The sluggish completion process in England is something that parliament is reviewing as part of its inquiry into improving the home buying and selling process. When compared with international markets, England’s average completion times are significantly slower, highlighting the substantial room for improvement. The creation of a more seamless process, which includes providing more accurate information about a home earlier to potential buyers, and better connecting the parties involved in the transacting process through technology, are two areas of improvement that Rightmove suggests would be most beneficial to movers. 

Rightmove adds that it takes on average 32 day for a sale to be agreed for a property that is priced right from the outset, less than a third of the 112 days that it takes if the home requires an asking price reduction before it has found a buyer. 

However, the firm’s data also shows that the average number of listings per estate agent (including under offer/sold subject to contract) is now at 59, which is a 12-month high and around 20% higher than in May 2023 (49). 

Responding to the latest Rightmove data, Chris Baguley, Group Channel Development Director at finance provider Together, said: “The housing market continues to strengthen, with the overall number of agreed sales up 6% and new buyer enquiries 5% higher compared to a year ago. With the announcements in last week’s party manifestos; buyers, sellers, investors and developers will be weighing up each side’s housing policies ahead of the July outcome. For first-time buyers, the scrapping of stamp duty could well be a huge boost to them taking their first steps onto the property ladder.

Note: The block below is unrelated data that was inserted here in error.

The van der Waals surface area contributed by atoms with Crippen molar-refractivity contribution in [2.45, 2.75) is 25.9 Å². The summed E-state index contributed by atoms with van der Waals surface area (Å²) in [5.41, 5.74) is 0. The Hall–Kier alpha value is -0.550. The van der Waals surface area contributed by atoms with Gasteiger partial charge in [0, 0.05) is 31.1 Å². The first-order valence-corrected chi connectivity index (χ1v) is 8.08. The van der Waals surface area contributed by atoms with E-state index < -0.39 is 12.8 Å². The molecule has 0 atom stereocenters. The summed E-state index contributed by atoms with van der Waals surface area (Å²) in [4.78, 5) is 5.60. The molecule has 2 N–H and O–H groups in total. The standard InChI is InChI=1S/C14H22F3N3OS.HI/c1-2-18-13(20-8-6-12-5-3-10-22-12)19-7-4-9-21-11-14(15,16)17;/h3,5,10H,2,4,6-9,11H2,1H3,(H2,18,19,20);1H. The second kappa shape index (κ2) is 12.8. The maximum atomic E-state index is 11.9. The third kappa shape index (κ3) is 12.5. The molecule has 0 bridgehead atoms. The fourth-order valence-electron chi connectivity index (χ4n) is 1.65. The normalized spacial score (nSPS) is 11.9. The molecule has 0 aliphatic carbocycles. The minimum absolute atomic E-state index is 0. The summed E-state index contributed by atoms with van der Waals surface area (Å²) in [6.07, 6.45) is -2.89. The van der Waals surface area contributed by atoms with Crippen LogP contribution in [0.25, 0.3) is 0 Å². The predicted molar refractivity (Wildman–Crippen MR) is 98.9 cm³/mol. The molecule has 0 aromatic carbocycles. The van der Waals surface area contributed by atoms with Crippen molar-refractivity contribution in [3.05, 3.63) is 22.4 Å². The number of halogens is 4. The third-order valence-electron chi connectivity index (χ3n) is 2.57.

“House building and development will continue to be a key priority in the next few weeks - with a focus on repurposing brownfield land. With our research finding nearly a fifth (19%) of property professionals wanting more government support for brownfield development, it’s promising to see this recognised - but now is the time for real action.”